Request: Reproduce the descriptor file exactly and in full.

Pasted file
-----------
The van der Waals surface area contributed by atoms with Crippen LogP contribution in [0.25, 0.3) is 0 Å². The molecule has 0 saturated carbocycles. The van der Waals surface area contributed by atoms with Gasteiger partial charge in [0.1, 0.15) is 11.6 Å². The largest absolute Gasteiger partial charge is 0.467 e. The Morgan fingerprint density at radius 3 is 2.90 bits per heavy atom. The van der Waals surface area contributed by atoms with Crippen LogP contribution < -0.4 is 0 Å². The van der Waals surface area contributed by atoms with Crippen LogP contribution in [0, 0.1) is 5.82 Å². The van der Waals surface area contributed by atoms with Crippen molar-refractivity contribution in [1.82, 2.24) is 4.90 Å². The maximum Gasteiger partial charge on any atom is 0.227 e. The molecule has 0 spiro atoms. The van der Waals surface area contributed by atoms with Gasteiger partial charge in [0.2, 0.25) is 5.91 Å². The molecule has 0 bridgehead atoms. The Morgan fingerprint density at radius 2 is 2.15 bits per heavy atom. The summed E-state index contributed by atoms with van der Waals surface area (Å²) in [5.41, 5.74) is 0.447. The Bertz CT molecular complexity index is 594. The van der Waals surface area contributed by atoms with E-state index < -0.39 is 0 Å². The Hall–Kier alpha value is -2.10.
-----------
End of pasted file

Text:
The van der Waals surface area contributed by atoms with Crippen LogP contribution in [0.25, 0.3) is 0 Å². The molecule has 0 saturated carbocycles. The van der Waals surface area contributed by atoms with Gasteiger partial charge in [0.1, 0.15) is 11.6 Å². The largest absolute Gasteiger partial charge is 0.467 e. The Morgan fingerprint density at radius 3 is 2.90 bits per heavy atom. The van der Waals surface area contributed by atoms with Crippen LogP contribution < -0.4 is 0 Å². The van der Waals surface area contributed by atoms with Crippen LogP contribution in [0, 0.1) is 5.82 Å². The van der Waals surface area contributed by atoms with Crippen molar-refractivity contribution in [1.82, 2.24) is 4.90 Å². The maximum Gasteiger partial charge on any atom is 0.227 e. The molecule has 0 spiro atoms. The van der Waals surface area contributed by atoms with Gasteiger partial charge in [0.2, 0.25) is 5.91 Å². The molecule has 0 bridgehead atoms. The Morgan fingerprint density at radius 2 is 2.15 bits per heavy atom. The summed E-state index contributed by atoms with van der Waals surface area (Å²) in [5.41, 5.74) is 0.447. The Bertz CT molecular complexity index is 594. The van der Waals surface area contributed by atoms with E-state index < -0.39 is 0 Å². The Hall–Kier alpha value is -2.10.